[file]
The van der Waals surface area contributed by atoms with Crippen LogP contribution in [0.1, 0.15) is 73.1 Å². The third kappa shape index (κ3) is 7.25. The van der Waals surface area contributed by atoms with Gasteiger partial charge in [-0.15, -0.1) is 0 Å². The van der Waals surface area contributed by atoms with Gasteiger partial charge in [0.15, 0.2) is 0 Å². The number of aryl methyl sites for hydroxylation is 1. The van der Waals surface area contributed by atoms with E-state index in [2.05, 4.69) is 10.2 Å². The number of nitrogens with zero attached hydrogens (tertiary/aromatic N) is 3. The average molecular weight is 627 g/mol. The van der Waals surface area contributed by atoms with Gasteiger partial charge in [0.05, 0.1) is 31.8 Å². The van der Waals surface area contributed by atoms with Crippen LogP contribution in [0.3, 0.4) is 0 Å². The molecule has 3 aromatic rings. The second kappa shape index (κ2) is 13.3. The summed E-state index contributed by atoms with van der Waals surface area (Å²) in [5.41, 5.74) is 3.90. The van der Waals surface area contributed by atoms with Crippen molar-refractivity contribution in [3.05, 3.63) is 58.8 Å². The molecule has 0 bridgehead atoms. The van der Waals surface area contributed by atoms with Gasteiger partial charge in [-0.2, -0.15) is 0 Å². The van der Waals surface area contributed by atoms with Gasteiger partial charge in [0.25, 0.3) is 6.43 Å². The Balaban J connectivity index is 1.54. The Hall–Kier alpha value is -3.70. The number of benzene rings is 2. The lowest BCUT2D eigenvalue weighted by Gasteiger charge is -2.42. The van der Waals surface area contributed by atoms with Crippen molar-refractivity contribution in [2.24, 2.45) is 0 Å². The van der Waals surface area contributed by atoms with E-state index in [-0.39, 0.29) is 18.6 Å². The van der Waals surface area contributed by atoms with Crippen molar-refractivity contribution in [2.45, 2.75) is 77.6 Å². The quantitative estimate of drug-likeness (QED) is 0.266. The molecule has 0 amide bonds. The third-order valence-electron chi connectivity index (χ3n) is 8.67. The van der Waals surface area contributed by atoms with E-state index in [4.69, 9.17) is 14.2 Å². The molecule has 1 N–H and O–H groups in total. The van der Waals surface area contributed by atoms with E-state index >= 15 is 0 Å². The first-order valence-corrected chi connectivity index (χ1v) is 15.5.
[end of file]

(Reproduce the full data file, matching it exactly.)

The van der Waals surface area contributed by atoms with Crippen LogP contribution in [0.1, 0.15) is 73.1 Å². The third kappa shape index (κ3) is 7.25. The van der Waals surface area contributed by atoms with Gasteiger partial charge in [-0.15, -0.1) is 0 Å². The van der Waals surface area contributed by atoms with Gasteiger partial charge in [0.15, 0.2) is 0 Å². The number of aryl methyl sites for hydroxylation is 1. The van der Waals surface area contributed by atoms with E-state index in [2.05, 4.69) is 10.2 Å². The number of nitrogens with zero attached hydrogens (tertiary/aromatic N) is 3. The average molecular weight is 627 g/mol. The van der Waals surface area contributed by atoms with Gasteiger partial charge in [0.05, 0.1) is 31.8 Å². The van der Waals surface area contributed by atoms with Crippen LogP contribution in [0.3, 0.4) is 0 Å². The molecule has 3 aromatic rings. The second kappa shape index (κ2) is 13.3. The summed E-state index contributed by atoms with van der Waals surface area (Å²) in [5.41, 5.74) is 3.90. The van der Waals surface area contributed by atoms with Crippen molar-refractivity contribution in [3.05, 3.63) is 58.8 Å². The molecule has 0 bridgehead atoms. The van der Waals surface area contributed by atoms with Gasteiger partial charge in [-0.2, -0.15) is 0 Å². The van der Waals surface area contributed by atoms with Gasteiger partial charge in [0.25, 0.3) is 6.43 Å². The Balaban J connectivity index is 1.54. The Hall–Kier alpha value is -3.70. The number of benzene rings is 2. The lowest BCUT2D eigenvalue weighted by Gasteiger charge is -2.42. The van der Waals surface area contributed by atoms with Crippen molar-refractivity contribution in [2.24, 2.45) is 0 Å². The van der Waals surface area contributed by atoms with E-state index in [-0.39, 0.29) is 18.6 Å². The van der Waals surface area contributed by atoms with Crippen molar-refractivity contribution in [2.45, 2.75) is 77.6 Å². The quantitative estimate of drug-likeness (QED) is 0.266. The molecule has 0 amide bonds. The third-order valence-electron chi connectivity index (χ3n) is 8.67. The van der Waals surface area contributed by atoms with E-state index in [4.69, 9.17) is 14.2 Å². The molecule has 1 N–H and O–H groups in total. The van der Waals surface area contributed by atoms with E-state index >= 15 is 0 Å². The first-order valence-corrected chi connectivity index (χ1v) is 15.5.